PNS Daily News - December 13, 2019 

Brexit wins at the polls in the U.K.; major changes come to New England immigration courts today; and more than a million acres in California have been cleared for oil and gas drilling.

2020Talks - December 13, 2013  

The House passes legislation to reign in drug prices, Sen. Bernie Sanders is on the upswing, and entrepreneur Andrew Yang plays Iowa congressional candidate J.D. Scholten - who's running against long-time incumbent Steve King - in a game of basketball.

A Bank Account to "Save the Day" for Low-Wage New Mexicans

May 1, 2008

Albuquerque, NM - It's a bank account that quadruples savings, but there's a catch. Community Action New Mexico and Wells Fargo are teaming up to offer a limited number of "Individual Development Accounts" (IDAs) to low-wage workers who want to save for something big such as a home, college tuition, or starting a small business. The first $1,000 of savings in the accounts will be matched 4-to-1.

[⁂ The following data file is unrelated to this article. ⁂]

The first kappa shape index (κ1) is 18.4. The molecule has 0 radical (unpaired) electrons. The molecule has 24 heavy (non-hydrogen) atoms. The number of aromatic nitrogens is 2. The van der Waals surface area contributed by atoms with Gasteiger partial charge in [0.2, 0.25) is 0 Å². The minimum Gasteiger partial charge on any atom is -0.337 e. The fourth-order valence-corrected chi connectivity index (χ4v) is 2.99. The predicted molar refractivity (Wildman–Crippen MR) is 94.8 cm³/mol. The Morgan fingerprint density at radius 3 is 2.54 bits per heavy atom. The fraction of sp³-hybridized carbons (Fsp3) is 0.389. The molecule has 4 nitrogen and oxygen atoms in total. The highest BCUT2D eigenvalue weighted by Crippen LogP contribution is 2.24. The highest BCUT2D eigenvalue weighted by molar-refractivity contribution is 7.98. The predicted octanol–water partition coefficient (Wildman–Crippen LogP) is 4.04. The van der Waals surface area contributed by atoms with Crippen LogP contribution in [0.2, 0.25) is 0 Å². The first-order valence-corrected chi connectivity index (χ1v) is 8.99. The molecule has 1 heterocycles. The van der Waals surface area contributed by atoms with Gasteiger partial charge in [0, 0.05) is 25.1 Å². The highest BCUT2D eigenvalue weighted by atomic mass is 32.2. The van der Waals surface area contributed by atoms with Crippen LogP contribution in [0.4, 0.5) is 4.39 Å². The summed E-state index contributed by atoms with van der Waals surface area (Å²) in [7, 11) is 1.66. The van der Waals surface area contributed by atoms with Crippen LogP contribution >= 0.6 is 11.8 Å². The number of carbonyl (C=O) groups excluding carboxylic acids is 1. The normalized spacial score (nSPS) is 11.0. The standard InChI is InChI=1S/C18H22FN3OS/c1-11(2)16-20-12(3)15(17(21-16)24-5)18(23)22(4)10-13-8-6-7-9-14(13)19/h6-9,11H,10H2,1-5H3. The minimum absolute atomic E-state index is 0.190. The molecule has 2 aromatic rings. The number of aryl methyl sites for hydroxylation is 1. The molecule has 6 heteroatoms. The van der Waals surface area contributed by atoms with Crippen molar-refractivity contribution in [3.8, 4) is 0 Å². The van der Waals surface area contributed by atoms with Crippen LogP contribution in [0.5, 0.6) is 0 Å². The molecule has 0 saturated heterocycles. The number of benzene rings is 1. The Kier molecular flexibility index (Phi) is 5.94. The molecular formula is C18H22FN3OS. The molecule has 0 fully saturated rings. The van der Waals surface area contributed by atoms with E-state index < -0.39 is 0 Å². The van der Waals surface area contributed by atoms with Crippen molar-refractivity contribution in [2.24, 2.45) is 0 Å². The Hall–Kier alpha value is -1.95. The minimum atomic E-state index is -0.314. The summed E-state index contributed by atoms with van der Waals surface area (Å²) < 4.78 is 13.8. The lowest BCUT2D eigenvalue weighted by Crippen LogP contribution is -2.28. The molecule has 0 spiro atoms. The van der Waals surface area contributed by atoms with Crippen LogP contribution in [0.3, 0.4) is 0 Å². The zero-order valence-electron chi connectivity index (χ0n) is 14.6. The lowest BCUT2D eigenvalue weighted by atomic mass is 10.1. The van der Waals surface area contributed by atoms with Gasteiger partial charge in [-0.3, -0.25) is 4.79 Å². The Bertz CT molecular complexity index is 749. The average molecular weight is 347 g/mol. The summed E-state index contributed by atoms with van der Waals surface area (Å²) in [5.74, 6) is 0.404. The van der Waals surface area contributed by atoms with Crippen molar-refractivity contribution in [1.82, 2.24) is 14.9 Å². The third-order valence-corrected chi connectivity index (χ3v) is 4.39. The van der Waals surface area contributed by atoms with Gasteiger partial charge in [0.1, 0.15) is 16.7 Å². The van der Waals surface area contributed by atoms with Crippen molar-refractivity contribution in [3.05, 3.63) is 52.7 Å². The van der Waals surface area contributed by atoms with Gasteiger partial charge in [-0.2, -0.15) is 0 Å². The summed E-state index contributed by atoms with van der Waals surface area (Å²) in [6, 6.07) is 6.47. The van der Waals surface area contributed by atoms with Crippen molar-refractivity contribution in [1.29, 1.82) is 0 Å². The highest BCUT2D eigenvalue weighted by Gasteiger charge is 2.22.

So, what's the catch? Patricia Nie, with Wells Fargo in Albuquerque, says savers will be required to complete a financial literacy course first.

"The course covers a wide spectrum of topics. Among the ideas discussed are banking basics, what's involved in purchasing a home and how to finance your education."

A limited number of IDAs will be available statewide to individuals and families who have earned income but live at 200 percent of poverty or less, which is equivalent to about $40,000 or less for a family of four.

As Community Action New Mexico Executive Director Ona Porter explains, the idea is to 'earn it, save it and grow it.'

"The growth is in taking an asset, learning how to manage that asset to leverage it, not only for more money, but for a better life."

Porter believes the savings growth will also contribute to the local and state economies. For more information on the IDA program, contact your local community action agency or visit

Eric Mack/Kevin Clay, Public News Service - NM